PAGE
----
1. SHURFlo 2088-422
- 3.5 GPM open flow, 45 PSI Demand Switch
- Self priming up to 12 feet
- Can run dry without damage
- One way check valve prevents reverse flow
The first pump died after 15 seasons. It sounded like a jack-hammer but was a reliable crew member on our boat, sort of like Relic on The Beachcombers. Part of my bedtime ritual was turning the breaker off so as not to be awoken but sporadic bursts of pump.
This pump was made in the USA in 1999 and judging by the date, I’d say it was the original freshwater pump. It started weeping at the end of last (2014) season and I ignored it. At the end of this season, shortly after finishing out trip to the 1000 Islands, it quit (almost exactly like the fridge did last year). Upon inspection the inner sealed-bearing failed and flooded the electric motor. Rust-brown water trickled out of the motor case, it was done.
2. Jabsco/Xylem SensorMax VSD
The second pump is a New Old Stock (NOS) unit that came with the boat, shiny and new in the original box. It features a fancy new fangled pressure sensor that won’t shut the pump off. I fitted a larger 15amp breaker as specified, added the larger strainer, fiddled with the sensor but couldn’t get it to shut off.
The box has a $379 price sticker on it and I took it to my local chandler, who most graciously tried to send it back to the distributor (alongside another even bigger version of the SensorMax with the same problem) but no dice. Age and lack of receipt means no support, thanks for nothing Jabsco . I’m glad I wasn’t counting on it as a spare.
The advantage of the SensorMax series is increased GPM and pressure as well as having circuitry to vary the motor speed to increase the pressure in the event that two taps are on at the same time (?!). This seems like a good idea, and I can get behind the idea of a hot blasting shower, but on a boat, one is usually trying to preserve water, not blow through it as fast as possible. (On a side note, the bathroom shower wasn’t used once last summer!)
3. SHURflo Revolution 4008-101-E65 3.0
- 3 Gallons per Minute
- Self-Priming 55 PSI
- Internal Bypass-Low Cycling & Quiet Operation
- Dry primes to 6 vertical feet
- Thermally Protected and can run dry without damage.
- Built-In Check Valve
- 4 Independent Chambers
- Mounts in any position
- 2 Year Warranty
The third, and currently installed pump, is ShurFlo’s newest version of their most popular RV pump. I chose the RV pump over the “marine grade” SHURFLO AQUA King™ II as it features the same pump mechanism and motor for less than half the price. I don’t need the marine features as the pump is mounted in a dry locaton under in the midship lockers. At CAD $129 tax-in, delivered to my door, it seems like the best way to go.
AQUA King™ II has the same specs with the addition of :
- Ignition Protected, CE
- Sealed Motor
- Corrosion Resistant Electro Coated Motor (um – you mean paint?!)
May 2016 -while waiting for the crane to get a new starter installed I hooked up the new pump. I would say it is 50% quieter holds pressure better and cycles. I think it holds a higher pressure as the water runs for a fair bit before it kicks in. The whole mounting bracket is rubber, no doubt contributing to the reduced noise. My only quibble is once I got used to the easy quick snap fittings, going back to the screw on fittings seems crude.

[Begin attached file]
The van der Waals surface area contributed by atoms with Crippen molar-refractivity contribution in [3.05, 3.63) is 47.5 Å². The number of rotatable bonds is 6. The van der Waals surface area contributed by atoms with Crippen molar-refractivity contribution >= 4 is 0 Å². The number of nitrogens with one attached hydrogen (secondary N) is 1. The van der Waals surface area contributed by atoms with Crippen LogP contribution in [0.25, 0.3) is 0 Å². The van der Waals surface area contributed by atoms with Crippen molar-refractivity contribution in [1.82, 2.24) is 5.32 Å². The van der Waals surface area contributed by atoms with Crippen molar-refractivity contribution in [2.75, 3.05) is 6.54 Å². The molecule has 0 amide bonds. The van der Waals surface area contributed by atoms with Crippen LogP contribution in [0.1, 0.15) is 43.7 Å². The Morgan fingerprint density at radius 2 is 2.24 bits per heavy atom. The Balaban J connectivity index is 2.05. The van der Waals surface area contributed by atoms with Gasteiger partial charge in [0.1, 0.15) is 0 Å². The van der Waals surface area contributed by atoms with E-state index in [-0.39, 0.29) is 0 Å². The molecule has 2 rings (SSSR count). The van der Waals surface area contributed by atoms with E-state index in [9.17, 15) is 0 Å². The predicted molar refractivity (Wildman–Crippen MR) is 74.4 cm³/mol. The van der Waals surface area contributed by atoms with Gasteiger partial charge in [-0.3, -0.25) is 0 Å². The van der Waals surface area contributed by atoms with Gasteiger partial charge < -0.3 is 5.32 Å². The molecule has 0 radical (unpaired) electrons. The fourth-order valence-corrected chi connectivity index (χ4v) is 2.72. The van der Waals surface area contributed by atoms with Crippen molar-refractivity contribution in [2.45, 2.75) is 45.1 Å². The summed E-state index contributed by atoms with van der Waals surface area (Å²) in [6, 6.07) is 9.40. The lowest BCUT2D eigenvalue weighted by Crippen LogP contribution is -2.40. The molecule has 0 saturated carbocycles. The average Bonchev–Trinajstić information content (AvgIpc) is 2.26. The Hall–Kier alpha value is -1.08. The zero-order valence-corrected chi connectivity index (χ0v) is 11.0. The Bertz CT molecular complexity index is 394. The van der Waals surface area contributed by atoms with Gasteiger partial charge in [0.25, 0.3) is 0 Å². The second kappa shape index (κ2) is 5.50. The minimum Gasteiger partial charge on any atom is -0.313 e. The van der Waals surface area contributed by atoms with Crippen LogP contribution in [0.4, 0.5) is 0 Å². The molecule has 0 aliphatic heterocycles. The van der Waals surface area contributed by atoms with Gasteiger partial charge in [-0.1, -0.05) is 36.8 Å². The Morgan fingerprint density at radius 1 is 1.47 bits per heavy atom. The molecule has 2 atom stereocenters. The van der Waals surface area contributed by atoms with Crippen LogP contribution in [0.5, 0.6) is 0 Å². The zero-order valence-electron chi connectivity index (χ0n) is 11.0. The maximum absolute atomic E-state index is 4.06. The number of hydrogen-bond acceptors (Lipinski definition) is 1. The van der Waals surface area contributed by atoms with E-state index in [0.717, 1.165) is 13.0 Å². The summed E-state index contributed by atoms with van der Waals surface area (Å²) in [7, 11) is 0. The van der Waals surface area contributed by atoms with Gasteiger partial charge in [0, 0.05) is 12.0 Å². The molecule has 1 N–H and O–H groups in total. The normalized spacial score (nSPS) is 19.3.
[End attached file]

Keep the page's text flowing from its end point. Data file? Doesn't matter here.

Back to pump #1.
Pump #1 one has been resurrected, lets call him Old Faithful. A few squirts of oil, a little elbow grease with a scotchbrite pad on the magnets and rotor and the motor runs.
I’ve ordered a new sealed bearing for a mere $5 (tax-in,shipped). I pushed out the bearing insert in a vice. It will be nice top have a functioning back up pump, and satisfying that it could be salvaged for $5.
I’ve read suggestions that de-pressurizing the water system will prolong pump life by removing pressure on the sealed bearings.
New bearing arrived and it is double shielded 6203ZZ (the extra Z) , but that really doesn’t matter as the bearings would rust if the wet side failed first, but at least it would save the motor a little longer. Here is a link to help you decode bearing numbers. http://www.gizmology.net/bearings.htm I’ll use the freezer/toaster-oven technique for putting the insert back in the bearing. Normally I would heat just the inner race but as the bearing is sealed I was curious as to how hot I should go when heating the whole bearing.
“Heat mounting is a very good way to mount bearings, particularly shielded bearings, if you don’t have a press. This process will not work for bearings sealed with rubber or rubber-like materials. Shield bearing have metal covers that enclose the sides of the bearing, and thus have nothing to melt.”
“Normally a bearing temperature of 150°F above shaft temperature provides sufficient expansion for mounting. Never heat a bearing to a temperature higher than 250°F as this is normally the heat stabilization temperature of the bearing steel. For a sealed and greased bearing, you have to take into account the temperature limit for the grease and seal material. Most multi purpose greases used in sealed bearings can handle up to around 230°F and the general Nitrile rubber seals used on sealed bearings can also handle up to around 230°F, but some type of special seal materials like polyurethane can only handle around 180°F.”